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Sexual harassment, misconduct behind medicine professor’s dismissal

Courtesy of Wikimedia Commons

Violations of sexual harassment and sexual misconduct were among the reasons for the recent firing of former Stanford Medical Center professor Jose Montoya, according to a former member of the Myalgic Encephalomyelitis/Chronic Fatigue Syndrome (ME/CFS) Initiative which Montoya previously led.

Montoya’s termination comes on the heels of an investigation led by an outside attorney and unknown Stanford faculty member that found him in violation of numerous University conduct policies, including those related to sexual harassment, misconduct and assault.

A group of those affected by Montoya’s actions — including the former ME/CFS Initiative member — wrote a joint anonymous statement in response to his termination.

“This past March, a large group of women who have worked under Dr. Montoya came forward with extensive allegations of sexual misconduct, assault and harassment,” they wrote. “The allegations included multiple instances of Dr. Montoya attempting unsolicited sexual acts with his female employees, among many other instances of harassment and misconduct, and were confirmed in an investigation.”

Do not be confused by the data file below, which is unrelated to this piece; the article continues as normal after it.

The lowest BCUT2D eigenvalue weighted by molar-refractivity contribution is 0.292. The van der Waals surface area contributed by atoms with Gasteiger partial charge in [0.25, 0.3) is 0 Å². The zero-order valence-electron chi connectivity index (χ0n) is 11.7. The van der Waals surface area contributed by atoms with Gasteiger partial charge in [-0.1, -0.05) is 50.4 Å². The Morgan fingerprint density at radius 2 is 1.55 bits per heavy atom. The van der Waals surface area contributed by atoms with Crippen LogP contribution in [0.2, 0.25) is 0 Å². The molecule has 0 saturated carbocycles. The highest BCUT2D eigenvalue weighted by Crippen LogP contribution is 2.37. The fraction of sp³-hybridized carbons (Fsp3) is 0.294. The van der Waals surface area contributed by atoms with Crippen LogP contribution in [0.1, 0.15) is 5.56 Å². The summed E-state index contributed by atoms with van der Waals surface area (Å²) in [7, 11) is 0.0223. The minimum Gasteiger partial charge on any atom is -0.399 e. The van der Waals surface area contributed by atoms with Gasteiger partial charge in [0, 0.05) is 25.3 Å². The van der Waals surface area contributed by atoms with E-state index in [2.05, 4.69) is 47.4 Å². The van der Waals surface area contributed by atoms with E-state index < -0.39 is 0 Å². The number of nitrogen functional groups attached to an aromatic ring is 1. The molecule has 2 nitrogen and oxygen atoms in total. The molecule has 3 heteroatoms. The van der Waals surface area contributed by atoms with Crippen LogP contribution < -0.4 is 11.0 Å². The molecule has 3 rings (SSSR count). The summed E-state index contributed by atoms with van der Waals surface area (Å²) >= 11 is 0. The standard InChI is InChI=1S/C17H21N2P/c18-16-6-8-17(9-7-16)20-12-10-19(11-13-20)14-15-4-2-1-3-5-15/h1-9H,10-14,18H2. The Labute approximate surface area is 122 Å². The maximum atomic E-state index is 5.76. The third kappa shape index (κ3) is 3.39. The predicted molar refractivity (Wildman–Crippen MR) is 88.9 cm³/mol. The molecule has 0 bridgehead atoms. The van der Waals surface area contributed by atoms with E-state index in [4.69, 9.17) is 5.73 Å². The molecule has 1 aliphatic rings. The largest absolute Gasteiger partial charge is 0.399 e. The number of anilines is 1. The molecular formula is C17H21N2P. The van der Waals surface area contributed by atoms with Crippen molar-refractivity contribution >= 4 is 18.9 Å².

Montoya first began teaching at Stanford in 1990, though the timeline of his University conduct violations remains unclear. He did not immediately respond to request for comment, and his email auto-response indicated that he is “currently on research leave.”

Montoya has the right to appeal the investigation’s decision, according to Stanford Medicine spokesperson Stephanie Bruzzese.

The former ME/CFS Initiative member was notified of the investigation’s outcome in an email sent on May 30, the same day Montoya’s termination was shared in a May 30 email from Stanford Medicine’s Infectious Diseases Division chief Upinder Singh to all division employees. Singh’s email did not specify the nature of Montoya’s conduct violations.

Bruzzese and Singh did not immediately respond to The Daily’s request for comment regarding the sexual misconduct violations.  

Contact Julia Ingram at jmingram ‘at’ stanford.edu and Claire Wang clwang32 ‘at’ stanford.edu.

This article has been updated to indicate that the joint anonymous statement was provided by the former ME/CFS employee.

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Julia Ingram

Julia Ingram

Julia Ingram ’21 is a Managing Editor for the News section. She is a New York City native interested in English literature, psychology, gymnastics and all things cat related. Contact her at jmingram ‘at’ stanford.edu.

Claire Wang

Claire Wang

Claire Wang is The Daily's Vol. 254 magazine editor, and previously served as Vol. 253's managing editor of news. She's a fan of anything with tomatoes in it, and her favorite poet is Ocean Vuong. When she's not biking, her second-favorite mode of transportation is by rollerblade. Contact Claire at clwang32 'at' stanford.edu.